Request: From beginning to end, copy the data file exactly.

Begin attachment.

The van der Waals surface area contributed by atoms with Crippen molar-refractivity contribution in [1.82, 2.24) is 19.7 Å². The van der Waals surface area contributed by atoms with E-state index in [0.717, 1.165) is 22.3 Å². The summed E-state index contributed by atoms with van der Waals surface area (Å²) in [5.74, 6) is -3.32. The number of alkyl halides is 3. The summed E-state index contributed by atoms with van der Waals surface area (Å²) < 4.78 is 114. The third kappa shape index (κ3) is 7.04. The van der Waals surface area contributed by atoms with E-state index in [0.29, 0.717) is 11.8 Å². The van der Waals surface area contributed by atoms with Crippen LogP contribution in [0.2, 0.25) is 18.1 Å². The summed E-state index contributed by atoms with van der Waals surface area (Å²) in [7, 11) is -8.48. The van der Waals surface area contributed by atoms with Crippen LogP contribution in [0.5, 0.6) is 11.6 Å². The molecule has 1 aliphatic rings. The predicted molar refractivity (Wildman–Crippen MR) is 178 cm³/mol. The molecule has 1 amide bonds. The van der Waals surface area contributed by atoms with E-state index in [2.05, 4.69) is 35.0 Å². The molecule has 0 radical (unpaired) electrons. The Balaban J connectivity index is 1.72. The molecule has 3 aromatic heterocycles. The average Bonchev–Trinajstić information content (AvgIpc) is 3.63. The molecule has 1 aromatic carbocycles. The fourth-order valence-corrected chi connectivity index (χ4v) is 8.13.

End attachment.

The van der Waals surface area contributed by atoms with Crippen molar-refractivity contribution in [1.82, 2.24) is 19.7 Å². The van der Waals surface area contributed by atoms with E-state index in [0.717, 1.165) is 22.3 Å². The summed E-state index contributed by atoms with van der Waals surface area (Å²) in [5.74, 6) is -3.32. The number of alkyl halides is 3. The summed E-state index contributed by atoms with van der Waals surface area (Å²) < 4.78 is 114. The third kappa shape index (κ3) is 7.04. The van der Waals surface area contributed by atoms with E-state index in [0.29, 0.717) is 11.8 Å². The van der Waals surface area contributed by atoms with Crippen LogP contribution in [0.2, 0.25) is 18.1 Å². The summed E-state index contributed by atoms with van der Waals surface area (Å²) in [7, 11) is -8.48. The van der Waals surface area contributed by atoms with Crippen LogP contribution in [0.5, 0.6) is 11.6 Å². The molecule has 1 aliphatic rings. The predicted molar refractivity (Wildman–Crippen MR) is 178 cm³/mol. The molecule has 1 amide bonds. The van der Waals surface area contributed by atoms with E-state index in [2.05, 4.69) is 35.0 Å². The molecule has 0 radical (unpaired) electrons. The Balaban J connectivity index is 1.72. The molecule has 3 aromatic heterocycles. The average Bonchev–Trinajstić information content (AvgIpc) is 3.63. The molecule has 1 aromatic carbocycles. The fourth-order valence-corrected chi connectivity index (χ4v) is 8.13.